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The Science


By September 1, 2023December 22nd, 2023No Comments


Descending to the deepest point of the Mariana Trench gave scientists an up-close look at an area where two tectonic plates meet.

Illustration courtesy National Geographic
Infographic of tectonic plates

When James Cameron descended nearly 7 miles (11 kilometers) into the Challenger Deep, he found a world that seemed very, very still. Living things barely stirred. When he skimmed the sediment on the bottom, sediment as fine as baby powder erupted as if he were entering a basement where dust had been collecting for centuries.

Yet for all its eerie stillness, the deepest parts of the world are incredibly active. These seemingly quiet places can be quite restless – the source of rattling earthquakes and explosive volcanoes. And they might even provide clues to the origins of life.


The Mariana Trench is a convergent plate boundary where the Pacific plate to the east is subducting beneath the Philippine plate to the west. One reason the ocean floor seems so smooth at the Challenger Deep, said expedition geologist Patricia Fryer, is because the earth there is always moving. Hundreds of quakes ranging from 4.5 to 8 on the Richter scale have been recorded in the deepest parts of the world’s oceans in the past 50 years. Each time they occur, the super fine sediment on the seafloor is kicked up and slowly redeposited. This redistributed sediment blankets the seafloor—much like a fresh snowfall—and covers any mounds or tracks that living things may have created.

Tectonic activity at plate boundaries in the ocean can also lead to tsunamis. Fryer has incorporated the 3-D footage Cameron captured at the Challenger Deep into her study of tsunamis. Studying the features on the seafloor in the New Britain and Mariana Trenches and comparing them to features seen in other trenches that have produced tsunamis (such as the Japan tsunami in 2011), could eventually reveal clues that help us predict the devastating giant waves.


In the New Britain Trench off the coast of Papua New Guinea Cameron encountered an unexpected set of pillow lavas. The mounds of lava, each produced by a small pulse from an underwater eruption, resemble giant squeezes of toothpaste and are the deepest ever found. Their location surprised Fryer.

“Incoming oceanic plates generally don’t expose beautiful sections of pillow lavas like that,” she said. “Usually any rocks exposed there are very altered and covered with sediment.”

But indeed, rather than finding the gentle, sediment-covered slope that Fryer would have normally expected on this oceanic plate, Cameron encountered a slope covered with the smooth formations that almost look comfortable enough to sleep on.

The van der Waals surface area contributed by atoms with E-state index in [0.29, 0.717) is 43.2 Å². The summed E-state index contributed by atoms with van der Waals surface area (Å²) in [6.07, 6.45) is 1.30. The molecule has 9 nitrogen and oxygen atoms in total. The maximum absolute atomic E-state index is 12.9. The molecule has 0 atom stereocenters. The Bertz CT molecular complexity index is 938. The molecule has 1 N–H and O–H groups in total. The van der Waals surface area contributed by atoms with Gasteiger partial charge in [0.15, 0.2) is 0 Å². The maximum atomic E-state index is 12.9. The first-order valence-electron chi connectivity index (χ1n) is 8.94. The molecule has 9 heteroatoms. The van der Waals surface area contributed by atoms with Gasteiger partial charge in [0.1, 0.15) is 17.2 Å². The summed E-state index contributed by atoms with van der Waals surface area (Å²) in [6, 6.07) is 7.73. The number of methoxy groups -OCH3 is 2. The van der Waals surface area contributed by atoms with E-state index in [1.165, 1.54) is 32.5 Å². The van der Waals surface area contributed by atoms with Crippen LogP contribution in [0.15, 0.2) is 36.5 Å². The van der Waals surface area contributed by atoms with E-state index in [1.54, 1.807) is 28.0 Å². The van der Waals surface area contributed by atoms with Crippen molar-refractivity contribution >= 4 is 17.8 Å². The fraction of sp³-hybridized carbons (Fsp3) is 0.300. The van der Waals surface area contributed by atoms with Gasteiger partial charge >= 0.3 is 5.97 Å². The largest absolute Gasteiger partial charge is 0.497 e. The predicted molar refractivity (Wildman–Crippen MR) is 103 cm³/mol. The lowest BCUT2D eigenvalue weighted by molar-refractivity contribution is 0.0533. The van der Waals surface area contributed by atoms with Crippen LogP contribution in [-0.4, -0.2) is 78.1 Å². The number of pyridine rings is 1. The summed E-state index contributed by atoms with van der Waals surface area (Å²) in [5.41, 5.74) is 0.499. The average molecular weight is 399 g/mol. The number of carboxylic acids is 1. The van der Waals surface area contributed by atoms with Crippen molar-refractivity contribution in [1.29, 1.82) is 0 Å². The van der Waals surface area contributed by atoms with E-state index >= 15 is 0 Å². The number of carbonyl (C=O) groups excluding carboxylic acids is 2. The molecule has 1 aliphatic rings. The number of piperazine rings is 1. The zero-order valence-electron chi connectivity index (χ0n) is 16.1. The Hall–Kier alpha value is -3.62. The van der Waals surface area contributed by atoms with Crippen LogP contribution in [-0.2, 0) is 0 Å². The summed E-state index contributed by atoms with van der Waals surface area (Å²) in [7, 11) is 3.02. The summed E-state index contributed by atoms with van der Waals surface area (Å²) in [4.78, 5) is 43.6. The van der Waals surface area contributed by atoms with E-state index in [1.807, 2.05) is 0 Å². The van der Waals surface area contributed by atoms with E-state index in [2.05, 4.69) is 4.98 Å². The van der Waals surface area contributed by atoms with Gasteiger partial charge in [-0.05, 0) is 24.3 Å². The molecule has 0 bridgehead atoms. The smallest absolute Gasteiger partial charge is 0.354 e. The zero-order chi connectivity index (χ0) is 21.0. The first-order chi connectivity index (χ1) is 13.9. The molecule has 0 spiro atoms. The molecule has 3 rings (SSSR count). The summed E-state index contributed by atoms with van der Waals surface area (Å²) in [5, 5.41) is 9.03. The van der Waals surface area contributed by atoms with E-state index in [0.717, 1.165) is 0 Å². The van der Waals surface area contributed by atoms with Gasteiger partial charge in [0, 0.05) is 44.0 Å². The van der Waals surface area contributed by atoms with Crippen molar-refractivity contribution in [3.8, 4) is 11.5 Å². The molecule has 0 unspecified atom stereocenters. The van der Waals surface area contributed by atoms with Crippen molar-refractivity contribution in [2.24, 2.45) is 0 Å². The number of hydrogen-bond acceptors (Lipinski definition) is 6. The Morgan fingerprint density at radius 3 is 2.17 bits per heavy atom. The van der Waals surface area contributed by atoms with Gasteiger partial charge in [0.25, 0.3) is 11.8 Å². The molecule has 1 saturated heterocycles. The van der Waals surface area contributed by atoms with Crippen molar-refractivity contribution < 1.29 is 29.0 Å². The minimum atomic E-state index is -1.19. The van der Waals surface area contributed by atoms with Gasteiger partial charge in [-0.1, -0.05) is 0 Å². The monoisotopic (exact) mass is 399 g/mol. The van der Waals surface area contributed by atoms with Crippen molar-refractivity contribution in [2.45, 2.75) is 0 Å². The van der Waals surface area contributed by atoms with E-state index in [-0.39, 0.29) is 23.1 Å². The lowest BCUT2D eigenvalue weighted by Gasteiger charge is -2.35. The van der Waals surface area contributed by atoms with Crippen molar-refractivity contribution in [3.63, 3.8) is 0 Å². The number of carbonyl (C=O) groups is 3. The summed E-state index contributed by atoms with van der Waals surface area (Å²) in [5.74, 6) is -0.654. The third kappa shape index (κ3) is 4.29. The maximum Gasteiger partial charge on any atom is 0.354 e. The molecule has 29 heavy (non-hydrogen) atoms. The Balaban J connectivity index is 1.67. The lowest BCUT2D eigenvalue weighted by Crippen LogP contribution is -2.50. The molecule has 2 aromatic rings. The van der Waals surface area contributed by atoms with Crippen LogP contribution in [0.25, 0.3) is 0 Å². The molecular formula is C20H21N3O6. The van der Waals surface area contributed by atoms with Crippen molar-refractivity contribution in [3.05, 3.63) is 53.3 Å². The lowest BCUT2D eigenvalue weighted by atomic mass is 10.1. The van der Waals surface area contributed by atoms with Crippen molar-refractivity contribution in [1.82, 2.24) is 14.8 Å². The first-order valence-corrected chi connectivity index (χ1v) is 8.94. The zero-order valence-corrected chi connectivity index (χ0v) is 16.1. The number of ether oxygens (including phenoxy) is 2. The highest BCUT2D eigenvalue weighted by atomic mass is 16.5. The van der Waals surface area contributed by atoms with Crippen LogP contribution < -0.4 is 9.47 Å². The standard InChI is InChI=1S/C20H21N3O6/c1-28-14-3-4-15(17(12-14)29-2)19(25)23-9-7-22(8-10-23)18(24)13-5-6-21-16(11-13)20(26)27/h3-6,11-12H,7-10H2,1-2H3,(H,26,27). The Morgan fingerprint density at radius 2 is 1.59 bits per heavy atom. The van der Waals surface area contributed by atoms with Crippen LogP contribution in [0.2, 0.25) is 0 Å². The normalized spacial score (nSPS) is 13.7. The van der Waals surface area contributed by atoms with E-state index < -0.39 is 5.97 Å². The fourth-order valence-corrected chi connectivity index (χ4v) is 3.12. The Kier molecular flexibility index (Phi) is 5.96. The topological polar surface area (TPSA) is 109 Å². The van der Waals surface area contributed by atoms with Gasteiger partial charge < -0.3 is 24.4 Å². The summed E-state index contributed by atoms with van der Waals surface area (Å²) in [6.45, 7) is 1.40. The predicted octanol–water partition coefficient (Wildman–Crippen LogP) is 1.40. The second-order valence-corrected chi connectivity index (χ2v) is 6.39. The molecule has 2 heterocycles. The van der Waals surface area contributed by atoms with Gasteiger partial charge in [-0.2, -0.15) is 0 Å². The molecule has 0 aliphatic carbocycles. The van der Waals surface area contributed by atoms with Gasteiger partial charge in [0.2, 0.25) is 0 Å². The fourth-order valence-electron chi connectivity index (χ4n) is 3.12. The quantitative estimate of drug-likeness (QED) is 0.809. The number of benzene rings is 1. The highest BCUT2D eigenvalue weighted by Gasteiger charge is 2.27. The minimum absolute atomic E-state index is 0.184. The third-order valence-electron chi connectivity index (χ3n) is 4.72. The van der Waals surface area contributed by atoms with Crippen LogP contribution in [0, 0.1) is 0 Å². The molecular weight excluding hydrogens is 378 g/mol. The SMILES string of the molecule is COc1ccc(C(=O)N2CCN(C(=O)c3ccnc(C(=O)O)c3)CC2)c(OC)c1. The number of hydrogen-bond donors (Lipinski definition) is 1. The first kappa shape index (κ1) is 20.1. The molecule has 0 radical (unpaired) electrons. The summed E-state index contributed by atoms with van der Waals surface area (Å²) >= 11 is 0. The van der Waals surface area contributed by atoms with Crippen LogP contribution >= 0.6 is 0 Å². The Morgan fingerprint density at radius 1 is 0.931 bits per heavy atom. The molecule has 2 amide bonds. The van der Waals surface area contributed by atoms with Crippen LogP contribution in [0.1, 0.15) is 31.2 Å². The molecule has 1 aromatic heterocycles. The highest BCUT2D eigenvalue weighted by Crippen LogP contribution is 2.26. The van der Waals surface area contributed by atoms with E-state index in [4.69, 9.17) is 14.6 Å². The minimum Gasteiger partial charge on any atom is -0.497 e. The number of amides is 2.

But while they may be fascinating to look at, it’s the potential to study what the pillow lavas are made of that has geologists like Fryer most intrigued. Examining how the composition of the lava has changed over time alongside the distance from its origin could provide clues about how magma formation may be controlled beneath the ocean plate. This means scientists may be able to learn more about the tens of millions of years of history and development of the plate and even its relationship to the formation of volcanic island chains and tectonic processes along its edges that have happened over tens of millions of years.

“Looking at the nature of the ocean crust in trenches is going to help us understand the types of processes that might be related to the generation of earthquakes at the plate margins and the generation of tsunamis,” said Fryer.


The expedition provided more opportunity for Fryer to study serpentinization, a process that can occur when plates collide in subduction zones like the Mariana Trench.

In subduction, one plate grinds its way under another. Serpentinization occurs when the subducting plate is warmed and squeezed and any water trapped in it—often water is locked into the crystal structure of the rock—is forced up through the plate and toward the ocean floor, causing upper mantle rock to transform along the way. The process releases hydrogen and methane at springs on the seafloor, and some scientists think those gases could have fueled the first life-forms. Serpentinization also creates conditions in the water that help organic molecules stay stable, further evidence, some scientists say, that such a zone might have harbored early life.

So, expedition scientists were thrilled to discover what they call microbial mats in an area where they suspect serpentinization is occurring in the Sirena Deep, a basin east of the Challenger Deep in the Mariana Trench. These 35,100-foot-deep (10,700-meter-deep) clumps of microbes may resemble some of the earliest forms of life. Already biologists have confirmed that these single-celled organisms have genes indicating they can fix carbon dioxide in the dark and feed off of reduced sulfur, necessary ingredients for life in the hadal zones.

Photograph courtesy NERC CHESSO Consortium
These openings in the Earth’s crust, called black smoker chimneys, can spew mineral-rich water as hot as 720°F (382°C).